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Integral

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Can you explain how the amperage is low even though the volts are high? I have some numbers in the original post, 100 kV for the generator and 750,00 ohms for the body. I get .13 amps. with V = IR.

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russ_watters

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Ok, I suppose that explains it. Where exactly does the energy dissipate to?

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Integral

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russ_watters

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Well that's just it: there is very little energy to dissipate in the first place! Almost all woulg get dissipated right at the site of the shock.Ok, I suppose that explains it. Where exactly does the energy dissipate to?

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This is incorrect.

1 amp is a large amount of current when considering electric shock. 1/20 of that could kill you.

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So what exactly does it mean that when you bring up voltage with a transformer, you lose current?

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Integral

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Power in must equal power out and power = Current x Voltage.

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A transformer works according to a principle of mutual inductance. A changing current in the primary coil induces an emf in the secondary coil, and vice versa. There is still self inductance present, creating a "back emf" from the changing current in its own coil. If you attach a source of emf in the primary and an active load (resistor) in the secondary, then the equations become:So what exactly does it mean that when you bring up voltage with a transformer, you lose current?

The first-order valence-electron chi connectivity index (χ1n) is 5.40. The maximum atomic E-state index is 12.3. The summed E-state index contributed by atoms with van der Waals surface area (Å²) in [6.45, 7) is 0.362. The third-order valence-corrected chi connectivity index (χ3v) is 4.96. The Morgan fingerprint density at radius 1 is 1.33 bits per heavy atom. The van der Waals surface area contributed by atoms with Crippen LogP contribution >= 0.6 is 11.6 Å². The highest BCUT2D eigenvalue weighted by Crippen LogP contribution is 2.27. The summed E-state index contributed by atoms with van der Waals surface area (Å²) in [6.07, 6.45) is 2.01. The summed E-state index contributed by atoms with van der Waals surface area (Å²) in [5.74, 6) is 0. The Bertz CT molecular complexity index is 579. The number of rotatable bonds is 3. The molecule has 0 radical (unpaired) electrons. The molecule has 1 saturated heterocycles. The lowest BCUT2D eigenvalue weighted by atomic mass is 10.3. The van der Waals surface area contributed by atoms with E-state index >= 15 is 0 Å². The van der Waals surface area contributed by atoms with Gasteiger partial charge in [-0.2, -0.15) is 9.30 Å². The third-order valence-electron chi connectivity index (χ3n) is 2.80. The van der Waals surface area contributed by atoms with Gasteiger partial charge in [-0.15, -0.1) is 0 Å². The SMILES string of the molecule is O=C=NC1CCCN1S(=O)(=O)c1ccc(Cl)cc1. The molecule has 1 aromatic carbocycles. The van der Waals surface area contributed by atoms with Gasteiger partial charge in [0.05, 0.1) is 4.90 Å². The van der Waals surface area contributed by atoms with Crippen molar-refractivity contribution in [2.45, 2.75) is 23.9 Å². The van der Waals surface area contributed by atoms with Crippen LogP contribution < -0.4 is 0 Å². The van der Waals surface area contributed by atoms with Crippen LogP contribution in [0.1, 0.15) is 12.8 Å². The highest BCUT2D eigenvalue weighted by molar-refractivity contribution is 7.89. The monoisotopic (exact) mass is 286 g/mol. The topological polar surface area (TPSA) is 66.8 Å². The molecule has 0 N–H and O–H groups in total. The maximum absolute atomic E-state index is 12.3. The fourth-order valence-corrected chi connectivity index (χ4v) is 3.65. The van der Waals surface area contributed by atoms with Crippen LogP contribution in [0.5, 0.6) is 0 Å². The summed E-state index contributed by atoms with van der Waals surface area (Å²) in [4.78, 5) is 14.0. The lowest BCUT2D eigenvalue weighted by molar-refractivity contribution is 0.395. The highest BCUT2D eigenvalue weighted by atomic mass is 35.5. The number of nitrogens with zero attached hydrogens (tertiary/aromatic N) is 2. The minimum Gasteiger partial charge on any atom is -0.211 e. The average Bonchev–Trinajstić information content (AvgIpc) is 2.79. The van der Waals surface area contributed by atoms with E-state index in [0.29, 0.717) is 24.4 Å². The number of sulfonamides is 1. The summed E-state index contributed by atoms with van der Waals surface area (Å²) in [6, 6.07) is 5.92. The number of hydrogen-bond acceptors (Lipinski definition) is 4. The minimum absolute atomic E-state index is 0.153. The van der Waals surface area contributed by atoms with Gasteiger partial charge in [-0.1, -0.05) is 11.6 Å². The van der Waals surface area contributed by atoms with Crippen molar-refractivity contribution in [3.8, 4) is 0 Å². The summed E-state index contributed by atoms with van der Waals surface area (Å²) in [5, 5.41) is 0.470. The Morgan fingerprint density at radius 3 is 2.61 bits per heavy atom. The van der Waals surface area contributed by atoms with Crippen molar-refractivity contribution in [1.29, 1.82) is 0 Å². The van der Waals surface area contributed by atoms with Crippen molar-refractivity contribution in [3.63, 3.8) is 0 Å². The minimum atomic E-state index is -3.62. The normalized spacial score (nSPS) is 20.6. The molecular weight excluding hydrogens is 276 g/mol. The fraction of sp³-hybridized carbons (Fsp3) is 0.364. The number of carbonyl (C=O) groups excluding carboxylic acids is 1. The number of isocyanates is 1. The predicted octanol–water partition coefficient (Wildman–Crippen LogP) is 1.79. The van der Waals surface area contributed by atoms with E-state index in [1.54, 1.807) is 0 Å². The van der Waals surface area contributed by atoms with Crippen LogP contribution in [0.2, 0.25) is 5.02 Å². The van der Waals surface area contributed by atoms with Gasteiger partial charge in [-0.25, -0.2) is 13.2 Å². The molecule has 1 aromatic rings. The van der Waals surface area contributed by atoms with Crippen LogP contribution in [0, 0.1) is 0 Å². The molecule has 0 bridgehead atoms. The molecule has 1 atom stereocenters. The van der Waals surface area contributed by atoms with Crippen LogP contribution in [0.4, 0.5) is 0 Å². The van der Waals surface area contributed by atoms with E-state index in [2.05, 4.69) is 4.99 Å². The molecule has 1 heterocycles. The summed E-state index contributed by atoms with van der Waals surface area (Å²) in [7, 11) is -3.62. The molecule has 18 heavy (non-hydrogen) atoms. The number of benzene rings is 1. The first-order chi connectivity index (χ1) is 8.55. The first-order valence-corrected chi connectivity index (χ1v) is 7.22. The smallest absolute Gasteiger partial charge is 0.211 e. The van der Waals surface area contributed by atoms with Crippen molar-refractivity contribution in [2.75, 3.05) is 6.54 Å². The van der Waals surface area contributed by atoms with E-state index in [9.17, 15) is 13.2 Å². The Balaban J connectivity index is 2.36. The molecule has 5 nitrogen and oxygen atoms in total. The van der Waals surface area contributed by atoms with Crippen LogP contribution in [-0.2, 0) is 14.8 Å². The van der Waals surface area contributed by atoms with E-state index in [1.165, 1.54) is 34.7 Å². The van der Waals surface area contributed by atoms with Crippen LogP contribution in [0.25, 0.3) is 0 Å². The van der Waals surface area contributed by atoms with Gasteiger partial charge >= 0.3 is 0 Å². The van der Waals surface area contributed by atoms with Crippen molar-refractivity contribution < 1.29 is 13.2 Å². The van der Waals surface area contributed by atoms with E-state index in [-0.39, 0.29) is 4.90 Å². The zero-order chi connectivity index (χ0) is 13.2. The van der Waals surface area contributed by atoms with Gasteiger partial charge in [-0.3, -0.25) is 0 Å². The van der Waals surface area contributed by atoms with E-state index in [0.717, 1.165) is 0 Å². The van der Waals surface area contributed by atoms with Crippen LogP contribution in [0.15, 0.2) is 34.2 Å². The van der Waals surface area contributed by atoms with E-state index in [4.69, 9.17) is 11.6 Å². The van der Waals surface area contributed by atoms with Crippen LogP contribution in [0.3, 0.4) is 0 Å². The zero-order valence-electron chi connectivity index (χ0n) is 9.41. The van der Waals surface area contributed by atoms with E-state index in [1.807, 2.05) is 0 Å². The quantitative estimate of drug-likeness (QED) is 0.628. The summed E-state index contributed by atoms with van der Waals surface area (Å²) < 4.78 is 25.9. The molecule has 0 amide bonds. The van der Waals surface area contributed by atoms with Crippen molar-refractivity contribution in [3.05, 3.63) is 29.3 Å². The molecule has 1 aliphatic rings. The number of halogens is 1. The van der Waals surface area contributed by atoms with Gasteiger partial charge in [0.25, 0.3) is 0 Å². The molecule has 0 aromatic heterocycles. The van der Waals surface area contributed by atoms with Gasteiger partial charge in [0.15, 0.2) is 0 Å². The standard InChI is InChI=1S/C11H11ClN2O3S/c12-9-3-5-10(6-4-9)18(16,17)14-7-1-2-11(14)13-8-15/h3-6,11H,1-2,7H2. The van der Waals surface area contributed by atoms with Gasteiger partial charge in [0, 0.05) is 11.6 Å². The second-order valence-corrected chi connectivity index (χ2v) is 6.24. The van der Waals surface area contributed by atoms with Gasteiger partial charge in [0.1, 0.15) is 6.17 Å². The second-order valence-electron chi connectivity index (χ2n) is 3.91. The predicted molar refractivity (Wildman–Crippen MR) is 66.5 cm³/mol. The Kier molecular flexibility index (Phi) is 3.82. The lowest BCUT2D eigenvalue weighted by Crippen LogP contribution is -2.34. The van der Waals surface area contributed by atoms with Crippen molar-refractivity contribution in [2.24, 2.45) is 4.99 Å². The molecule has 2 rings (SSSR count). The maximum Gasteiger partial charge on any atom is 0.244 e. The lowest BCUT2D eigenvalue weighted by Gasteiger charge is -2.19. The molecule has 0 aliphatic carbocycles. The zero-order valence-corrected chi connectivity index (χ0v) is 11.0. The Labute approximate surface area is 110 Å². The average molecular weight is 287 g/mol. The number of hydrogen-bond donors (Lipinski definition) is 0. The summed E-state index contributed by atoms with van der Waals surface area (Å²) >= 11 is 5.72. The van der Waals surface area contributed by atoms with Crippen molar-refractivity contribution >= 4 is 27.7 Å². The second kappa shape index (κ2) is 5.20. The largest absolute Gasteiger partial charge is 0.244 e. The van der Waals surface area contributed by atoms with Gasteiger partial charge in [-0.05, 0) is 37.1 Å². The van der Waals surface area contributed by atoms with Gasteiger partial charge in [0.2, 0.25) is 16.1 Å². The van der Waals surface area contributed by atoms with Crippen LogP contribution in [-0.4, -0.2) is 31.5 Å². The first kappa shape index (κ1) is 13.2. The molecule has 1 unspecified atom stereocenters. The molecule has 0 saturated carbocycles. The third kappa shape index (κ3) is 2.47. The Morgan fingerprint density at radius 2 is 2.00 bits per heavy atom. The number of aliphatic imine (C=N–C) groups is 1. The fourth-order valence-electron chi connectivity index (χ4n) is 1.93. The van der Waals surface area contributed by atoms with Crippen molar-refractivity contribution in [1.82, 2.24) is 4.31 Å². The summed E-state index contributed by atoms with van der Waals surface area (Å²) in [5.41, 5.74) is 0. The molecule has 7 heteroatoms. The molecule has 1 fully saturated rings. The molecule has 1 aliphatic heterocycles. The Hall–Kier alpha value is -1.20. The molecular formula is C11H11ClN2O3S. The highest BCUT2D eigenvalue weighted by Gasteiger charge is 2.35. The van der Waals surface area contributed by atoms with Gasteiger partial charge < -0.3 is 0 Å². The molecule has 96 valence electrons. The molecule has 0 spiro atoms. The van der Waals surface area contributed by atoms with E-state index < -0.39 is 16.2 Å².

[tex]

\begin{array}{l}

\mathcal{E}(t) - L_1 \, \frac{d I_1}{d t} + M \, \frac{d I_2}{d t} = 0 \\

-L_2 \, \frac{d I_2}{d t} + M \, \frac{d I_1}{d t} = R \, I_2

\end{array}

[/tex]

Assuming harmonic time dependence, these differential equations become ordinary algebraic equations:

[tex]

\begin{array}{l}

-i \, \omega \, L_1 \, I_1 + i \, \omega \, M \, I_2 = \mathcal{E} \\

-i \, \omega \, M \, I_1 + (i \, \omega \, L_2 - R) \, I_2 = 0

\end{array}

[/tex]

The determinant of this system is:

[tex]

\Delta = \left\vert \begin{array}{cc}

-i \, \omega \, L_1 & i \, \omega \, M \\

-i \, \omega \, M & i \, \omega \, L_2 - R

\end{array} \right\vert = \omega^2 \, (L_1 \, L_2 - M^2) + i \, R \, L_1 \, \omega

[/tex]

and the auxiliary determinants are:

[tex]

\Delta_1 = \left\vert \begin{array}{cc}

\mathcal{E} & i \, \omega \, M \\

0 & i \, \omega \, L_2 - R

\end{array} \right\vert = (i \, \omega \, L_2 - R) \, \mathcal{E}

[/tex]

[tex]

\Delta_2 = \left\vert \begin{array}{cc}

-i \, \omega \, L_1 & \mathcal{E} \\

-i \, \omega \, M & 0

\end{array} \right\vert = i \, \omega \, M \, \mathcal{E}

[/tex]

so the currents are:

[tex]

\begin{array}{l}

I_1 = \frac{(i \, \omega \, L_2 - R) \, \mathcal{E}}{\omega^2 \, (L_1 \, L_2 - M^2) + i \, R \, L_1 \, \omega} \\

I_2 = \frac{i \, \omega \, M \, \mathcal{E}}{\omega^2 \, (L_1 \, L_2 - M^2) + i \, R \, L_1 \, \omega}

\end{array}

[/tex]

For ideal transformers:

[tex]

L_1 \propto N^2_1, L_2 \propto N^2_2, \, M \propto N_1 \, N_2 \Rightarrow L_1 \, L_2 = M^2

[/tex]

and the above expressions simplify to:

[tex]

\begin{array}{l}

I_1 = \frac{\mathcal{E}}{R} \, \left( \frac{N^2_2}{N^2_1} + i \, \frac{R}{\omega \, L_1} \right) \\

I_2 = \frac{\mathcal{E}}{R} \, \frac{N_2}{N_1}

\end{array}

[/tex]

As you may see, the real parts of these currents are in a ratio:

[tex]

\frac{I'_1}{I'_2} = \frac{N_2}{N_1}

[/tex]